My mom is convinced that at around age 30 I became a completely different person. I changed. I was no longer the Amberly she knew as a child, and she needed an explanation for the disappearance of the daughter she knew.
She’s not entirely wrong. I was massively sheltered as a child. Homeschooled, indoctrinated, and socially isolated, my launch into adulthood--my mental and emotional maturation--was delayed by roughly ten years. My late-teen experimentations with individuation were traumatic and devastating, so my survival instincts kicked in and life went on auto-pilot. College, graduation, marriage to a Returned Missionary, and motherhood were the steps laid out for me, so that’s what I did.
I followed the rules with desperate hope that obedience would bring the joy I had been promised. I achieved all of the major milestones for a Mormon Woman… which may have lulled my mother into a false sense of complacency. I hid the accompanying anxiety, depression, and suicidal ideation very well, but it was unsustainable. And I felt like I was slowly dying.
Shortly after the birth of my third child, I began fantasizing about overdosing on the leftover narcotics in my medicine cabinet. It wasn’t the first time I’d experienced such vivid suicidal ideation, but this time I told my partner and sought professional help. I had previously sought only spiritual solutions to my emotional weaknesses: prayer, scripture study, and strengthening my relationship with God. Admitting that my efforts with God weren't enough felt like failure, but dying and leaving my children motherless felt like an even greater failure. So, I spent the next few years looking for the right combination of therapy and antidepressants.
It was during that time that I began sharing questions and opinions that didn’t line up with established family beliefs. I began to express myself in a way that was authentic to myself and, because thinking for myself had gone so poorly in my late teens, it was utterly terrifying. To my mom, and to most of my family and acquaintances, I appeared to be antagonistic, confrontational, and angry. My fear exhibited itself as aggression. To anyone unable or unwilling to commune with me, the change was unexplainable. Mom was one of the few people who knew I was on medication and she became convinced that I was under the influence of mind-altering drugs. Medication and therapy had destroyed her daughter and left something angry, ugly, and unlikable in her place.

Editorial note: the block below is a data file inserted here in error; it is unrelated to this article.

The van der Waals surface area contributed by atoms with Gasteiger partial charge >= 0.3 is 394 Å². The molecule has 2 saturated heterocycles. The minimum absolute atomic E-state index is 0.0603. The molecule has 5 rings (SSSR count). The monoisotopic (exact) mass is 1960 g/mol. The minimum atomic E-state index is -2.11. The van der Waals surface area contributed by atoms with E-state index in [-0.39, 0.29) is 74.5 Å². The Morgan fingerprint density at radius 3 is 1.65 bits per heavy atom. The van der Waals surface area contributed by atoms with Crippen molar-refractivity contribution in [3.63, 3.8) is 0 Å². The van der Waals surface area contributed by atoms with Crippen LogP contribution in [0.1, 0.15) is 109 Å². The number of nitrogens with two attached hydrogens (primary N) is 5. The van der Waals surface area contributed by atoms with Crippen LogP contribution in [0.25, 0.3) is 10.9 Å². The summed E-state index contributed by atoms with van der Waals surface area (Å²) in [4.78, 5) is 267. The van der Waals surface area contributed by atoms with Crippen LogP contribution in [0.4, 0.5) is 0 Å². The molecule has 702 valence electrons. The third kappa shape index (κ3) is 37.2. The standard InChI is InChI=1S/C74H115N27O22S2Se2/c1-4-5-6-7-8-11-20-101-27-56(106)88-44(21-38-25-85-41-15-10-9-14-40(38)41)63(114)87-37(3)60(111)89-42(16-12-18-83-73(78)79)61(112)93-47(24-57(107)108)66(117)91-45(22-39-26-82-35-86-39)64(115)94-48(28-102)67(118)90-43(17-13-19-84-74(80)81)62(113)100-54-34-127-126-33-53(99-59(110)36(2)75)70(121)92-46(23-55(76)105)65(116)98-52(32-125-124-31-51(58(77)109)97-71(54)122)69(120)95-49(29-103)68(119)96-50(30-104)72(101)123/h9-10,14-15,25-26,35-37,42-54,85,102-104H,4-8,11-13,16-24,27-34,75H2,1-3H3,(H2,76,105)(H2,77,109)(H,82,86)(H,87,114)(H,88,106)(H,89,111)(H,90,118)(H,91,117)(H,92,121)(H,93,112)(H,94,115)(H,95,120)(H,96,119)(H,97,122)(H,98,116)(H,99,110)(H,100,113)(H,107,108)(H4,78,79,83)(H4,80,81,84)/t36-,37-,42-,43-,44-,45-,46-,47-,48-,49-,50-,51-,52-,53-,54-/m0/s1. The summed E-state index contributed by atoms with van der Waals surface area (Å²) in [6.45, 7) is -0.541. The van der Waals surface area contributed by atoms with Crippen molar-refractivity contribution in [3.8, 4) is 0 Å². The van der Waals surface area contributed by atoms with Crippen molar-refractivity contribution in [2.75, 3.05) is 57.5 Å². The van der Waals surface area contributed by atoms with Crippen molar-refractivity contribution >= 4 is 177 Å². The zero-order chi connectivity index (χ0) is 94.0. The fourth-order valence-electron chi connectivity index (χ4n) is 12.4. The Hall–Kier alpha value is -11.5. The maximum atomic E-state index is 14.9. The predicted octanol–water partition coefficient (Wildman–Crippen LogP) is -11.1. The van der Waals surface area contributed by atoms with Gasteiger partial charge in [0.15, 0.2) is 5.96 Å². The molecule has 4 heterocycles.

Who was I before age 30? If I were asked who I was at that time, my answer would have been something along the lines of, “I am a daughter of God.” I was a righteous mother in Zion. I had the three requisite children and worthy priesthood-holding husband to fit the role, and virtually all incongruent identity-markers I may have possessed were smothered or altered to serve the needs of my family and community. If it couldn’t be easily accommodated or didn’t fit smoothly into my role as a stay-at-home mother, it wasn’t worth even thinking about. To this day, I resent the fact that my partner can go for a run without having to consider how to take the kids or the pets with him. He can be selfish about his needs, while I spent the first ten years of our marriage suppressing nearly all of mine. There are no breaks from being a mother in Zion.
I was unhappy. I had the life I had cultivated--the one I’d been taught from the cradle to pursue relentlessly--and it was making me miserable. I was living a life that had been prescribed to me, and it was the same life every Mormon woman was taught to pursue. We had our differences: some cooked; some gardened; some played music or wrote poetry; some had a few children and others had many; some had part-time jobs or side-gigs that let them work from home. We looked for ways to individuate while adhering to the strictly mandated roles we had been given. I played piano. It was a useful identifier because I could serve in multiple music-based callings at church. But ultimately, even that melted into an oppressive cultural homogeneity.
Despite my success at achieving virtuous motherhood--or maybe because of my success--I began to imagine ways I could end the oppressive monotony of my life. I was almost 30 years old, and I had peaked. There are no breaks from being a Mother in Zion. All there was left for me was to raise my children and “endure to the end.” I felt so very heavy. I was completely depleted.
Who I was internally didn’t matter. I was a good mom, a good wife, and an obedient daughter of God. That was all that mattered, and it should have made me happy.
When I admitted that I needed help beyond my relationship with God, I discovered a compassion for myself that I had long suppressed. I deserved to be happy. And if I wasn’t, it was because I had needs that weren’t being fulfilled.
At age 30, I finally acknowledged my worth. And I will spend the rest of my life paying the price for that.